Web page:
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Last Updated: Friday, 25 May 2007, 00:58 GMT 01:58 UK
Sunny holidays 'hit sperm count'
Sperm
Research has shown heat can harm sperm
Going abroad for a relaxing holiday before trying for a baby may not be a good idea, fertility experts say.

Officials at the Bourn Hall Clinic in Cambridgeshire say soaking up the sun in tight trunks may be one of the worst preparations for fathering a child.

Australian research has shown that too much heat can reduce sperm count and slow down the surviving sperm.

But other experts cast doubt on the claims, although they said it may be wise to be cautious.

We find that at an initial consultation men may have a normal sperm count, but in some cases this has declined when we check again before treatment
Dr Thomas Mathews, Bourn Hall Clinic

Many couples feel that a foreign break improves their chances of conceiving by allowing them to relax fully.

However, sperm takes eight weeks to mature in the testes, and during that period, is vulnerable to any changes in temperature.

The testes naturally hang outside the body to keep them cool, and confining them in tight underwear, or dipping them in the hot tub may not be a good idea, it is claimed.

Dr Thomas Mathews, the Medical Director at Bourn Hall, the world's first assisted conception clinic, said: "We find that at an initial consultation men may have a normal sperm count, but in some cases this has declined when we check again before treatment, which may be several months later.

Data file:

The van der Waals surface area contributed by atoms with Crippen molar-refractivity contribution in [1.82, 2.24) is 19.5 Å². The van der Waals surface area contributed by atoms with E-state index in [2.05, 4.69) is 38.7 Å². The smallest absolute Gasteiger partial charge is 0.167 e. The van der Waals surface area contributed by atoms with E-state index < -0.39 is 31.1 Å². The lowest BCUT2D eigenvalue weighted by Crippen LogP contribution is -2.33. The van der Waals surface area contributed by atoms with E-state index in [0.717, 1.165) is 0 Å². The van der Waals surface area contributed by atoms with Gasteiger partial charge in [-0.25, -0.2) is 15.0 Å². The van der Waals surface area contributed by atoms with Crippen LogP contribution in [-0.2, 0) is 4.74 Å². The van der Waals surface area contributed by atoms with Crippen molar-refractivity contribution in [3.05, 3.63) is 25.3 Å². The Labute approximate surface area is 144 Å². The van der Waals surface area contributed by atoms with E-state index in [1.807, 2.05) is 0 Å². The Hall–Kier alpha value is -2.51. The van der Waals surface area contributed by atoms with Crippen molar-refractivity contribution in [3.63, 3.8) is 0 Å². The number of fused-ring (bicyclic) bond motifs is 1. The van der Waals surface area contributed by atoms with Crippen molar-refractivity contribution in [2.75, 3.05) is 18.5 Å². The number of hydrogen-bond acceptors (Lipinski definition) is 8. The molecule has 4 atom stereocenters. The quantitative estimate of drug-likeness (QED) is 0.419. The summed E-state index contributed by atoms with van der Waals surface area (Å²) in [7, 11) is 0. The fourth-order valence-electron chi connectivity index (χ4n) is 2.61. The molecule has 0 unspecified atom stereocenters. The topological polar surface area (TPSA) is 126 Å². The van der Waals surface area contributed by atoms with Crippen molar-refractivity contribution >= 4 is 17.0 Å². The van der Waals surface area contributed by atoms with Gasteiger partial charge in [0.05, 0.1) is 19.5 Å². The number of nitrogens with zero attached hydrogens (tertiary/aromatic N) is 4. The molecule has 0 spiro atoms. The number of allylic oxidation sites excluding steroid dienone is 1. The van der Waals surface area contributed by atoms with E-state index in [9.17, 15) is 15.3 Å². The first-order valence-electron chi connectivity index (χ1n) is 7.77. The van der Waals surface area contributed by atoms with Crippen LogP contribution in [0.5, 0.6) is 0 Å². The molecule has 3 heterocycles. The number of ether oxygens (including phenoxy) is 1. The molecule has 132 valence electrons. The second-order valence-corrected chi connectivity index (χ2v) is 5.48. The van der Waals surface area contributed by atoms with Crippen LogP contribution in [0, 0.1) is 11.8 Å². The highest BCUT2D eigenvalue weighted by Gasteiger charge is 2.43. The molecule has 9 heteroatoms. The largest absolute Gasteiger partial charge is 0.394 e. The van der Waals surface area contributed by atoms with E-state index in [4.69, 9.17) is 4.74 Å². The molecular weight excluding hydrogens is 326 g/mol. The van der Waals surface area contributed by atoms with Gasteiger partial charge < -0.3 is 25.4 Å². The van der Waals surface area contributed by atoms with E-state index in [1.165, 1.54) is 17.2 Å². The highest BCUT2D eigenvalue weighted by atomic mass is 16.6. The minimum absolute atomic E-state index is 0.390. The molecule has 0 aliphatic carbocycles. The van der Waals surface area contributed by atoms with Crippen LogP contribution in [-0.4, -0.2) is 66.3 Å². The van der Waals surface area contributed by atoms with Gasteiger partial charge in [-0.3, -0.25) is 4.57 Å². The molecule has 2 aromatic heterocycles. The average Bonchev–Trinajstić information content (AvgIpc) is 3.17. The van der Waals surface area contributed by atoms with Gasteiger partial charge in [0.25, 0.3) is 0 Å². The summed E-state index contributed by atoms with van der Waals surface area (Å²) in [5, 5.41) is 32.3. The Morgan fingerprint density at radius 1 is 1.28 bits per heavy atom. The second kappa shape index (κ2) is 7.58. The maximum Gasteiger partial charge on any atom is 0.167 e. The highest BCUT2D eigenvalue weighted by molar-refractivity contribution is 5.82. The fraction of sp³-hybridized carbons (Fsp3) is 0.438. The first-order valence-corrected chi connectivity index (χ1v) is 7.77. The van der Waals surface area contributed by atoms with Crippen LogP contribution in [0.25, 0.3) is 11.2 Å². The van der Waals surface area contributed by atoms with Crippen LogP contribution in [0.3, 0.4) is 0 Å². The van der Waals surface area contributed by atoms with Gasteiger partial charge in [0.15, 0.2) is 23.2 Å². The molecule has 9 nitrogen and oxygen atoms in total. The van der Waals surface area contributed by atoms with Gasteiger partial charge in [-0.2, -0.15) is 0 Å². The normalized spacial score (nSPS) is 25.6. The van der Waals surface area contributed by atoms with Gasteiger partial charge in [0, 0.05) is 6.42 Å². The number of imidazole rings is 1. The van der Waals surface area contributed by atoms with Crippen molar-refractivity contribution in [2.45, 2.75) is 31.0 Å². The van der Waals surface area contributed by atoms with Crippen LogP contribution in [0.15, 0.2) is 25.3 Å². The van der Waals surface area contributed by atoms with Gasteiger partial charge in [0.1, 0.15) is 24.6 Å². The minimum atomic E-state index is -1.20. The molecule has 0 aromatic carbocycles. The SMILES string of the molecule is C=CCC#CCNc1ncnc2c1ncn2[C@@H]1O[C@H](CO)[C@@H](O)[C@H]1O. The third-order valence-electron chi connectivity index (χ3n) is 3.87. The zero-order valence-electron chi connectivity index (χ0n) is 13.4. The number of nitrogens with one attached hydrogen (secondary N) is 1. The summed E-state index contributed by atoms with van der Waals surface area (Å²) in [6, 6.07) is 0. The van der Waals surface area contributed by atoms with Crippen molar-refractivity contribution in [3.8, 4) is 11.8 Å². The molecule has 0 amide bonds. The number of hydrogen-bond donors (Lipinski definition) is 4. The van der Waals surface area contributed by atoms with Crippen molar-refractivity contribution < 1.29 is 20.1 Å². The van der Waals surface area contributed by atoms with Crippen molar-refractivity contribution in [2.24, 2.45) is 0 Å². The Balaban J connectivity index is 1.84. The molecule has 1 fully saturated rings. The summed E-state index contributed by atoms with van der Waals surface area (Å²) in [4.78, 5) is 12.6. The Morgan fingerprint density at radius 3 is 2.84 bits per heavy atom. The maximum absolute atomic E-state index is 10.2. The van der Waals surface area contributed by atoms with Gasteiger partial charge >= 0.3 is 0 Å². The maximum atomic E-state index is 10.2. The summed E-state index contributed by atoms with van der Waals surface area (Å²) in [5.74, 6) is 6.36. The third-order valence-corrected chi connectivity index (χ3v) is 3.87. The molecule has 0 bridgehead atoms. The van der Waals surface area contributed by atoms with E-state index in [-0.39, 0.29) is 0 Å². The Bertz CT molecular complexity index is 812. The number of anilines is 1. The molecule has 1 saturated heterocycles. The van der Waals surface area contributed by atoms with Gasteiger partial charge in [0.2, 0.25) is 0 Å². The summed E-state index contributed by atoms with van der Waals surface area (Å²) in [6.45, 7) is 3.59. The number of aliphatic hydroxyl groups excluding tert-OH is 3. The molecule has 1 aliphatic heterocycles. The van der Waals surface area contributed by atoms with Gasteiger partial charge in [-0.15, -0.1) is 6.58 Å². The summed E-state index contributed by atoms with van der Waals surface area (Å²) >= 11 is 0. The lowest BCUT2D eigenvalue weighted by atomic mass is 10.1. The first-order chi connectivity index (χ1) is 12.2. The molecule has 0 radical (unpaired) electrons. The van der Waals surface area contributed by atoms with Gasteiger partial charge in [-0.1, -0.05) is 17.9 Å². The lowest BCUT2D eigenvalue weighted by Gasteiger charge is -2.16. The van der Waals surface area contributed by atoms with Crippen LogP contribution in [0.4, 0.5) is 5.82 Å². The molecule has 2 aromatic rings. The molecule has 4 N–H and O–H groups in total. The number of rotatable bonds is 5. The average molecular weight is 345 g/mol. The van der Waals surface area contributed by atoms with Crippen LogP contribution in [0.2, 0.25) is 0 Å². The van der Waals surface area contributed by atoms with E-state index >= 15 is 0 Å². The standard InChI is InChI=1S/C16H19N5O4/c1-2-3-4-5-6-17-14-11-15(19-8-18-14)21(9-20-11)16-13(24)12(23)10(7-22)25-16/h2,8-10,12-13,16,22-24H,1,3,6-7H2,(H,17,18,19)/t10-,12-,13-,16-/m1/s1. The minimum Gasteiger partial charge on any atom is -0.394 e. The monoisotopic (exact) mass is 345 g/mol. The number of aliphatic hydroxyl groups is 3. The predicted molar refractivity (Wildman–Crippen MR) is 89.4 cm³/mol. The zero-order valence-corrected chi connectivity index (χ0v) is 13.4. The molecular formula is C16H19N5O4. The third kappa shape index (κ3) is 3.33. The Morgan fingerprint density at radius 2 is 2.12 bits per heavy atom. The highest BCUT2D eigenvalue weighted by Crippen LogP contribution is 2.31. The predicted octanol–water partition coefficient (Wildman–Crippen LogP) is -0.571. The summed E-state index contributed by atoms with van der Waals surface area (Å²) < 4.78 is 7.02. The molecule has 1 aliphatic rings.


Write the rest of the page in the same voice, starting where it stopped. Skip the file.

"It is only recently that it has occurred to us that there may be a seasonal effect at work."

Hot baths

He said experiments had found that exposing the testes to heat over long periods led to a decreased sperm count.

If this was a major effect, I think we would see people having problems conceiving in every country in the Tropics
Dr Allan Pacey, University of Sheffield

In the 1950s, it was even suggested that regular hot baths could be a successful contraceptive.

Modern IVF methods do not require large numbers of viable sperm, as a single sperm can be used to fertilise an egg, in a process called ICSI.

The Australian research on animals found that heating the testes caused cell death, and a subsequent reduction in the numbers of sperm in the semen.

In addition, the sperm that were present had a reduced swimming ability, and might therefore be less capable of fertilisation.

But Sheffield University fertility expert Dr Allan Pacey said: "If this was a major effect, I think we would see people having problems conceiving in every country in the Tropics.

"However, it's worth being cautious, as there is some evidence that scrotal heating can have an effect on DNA quality in sperm."


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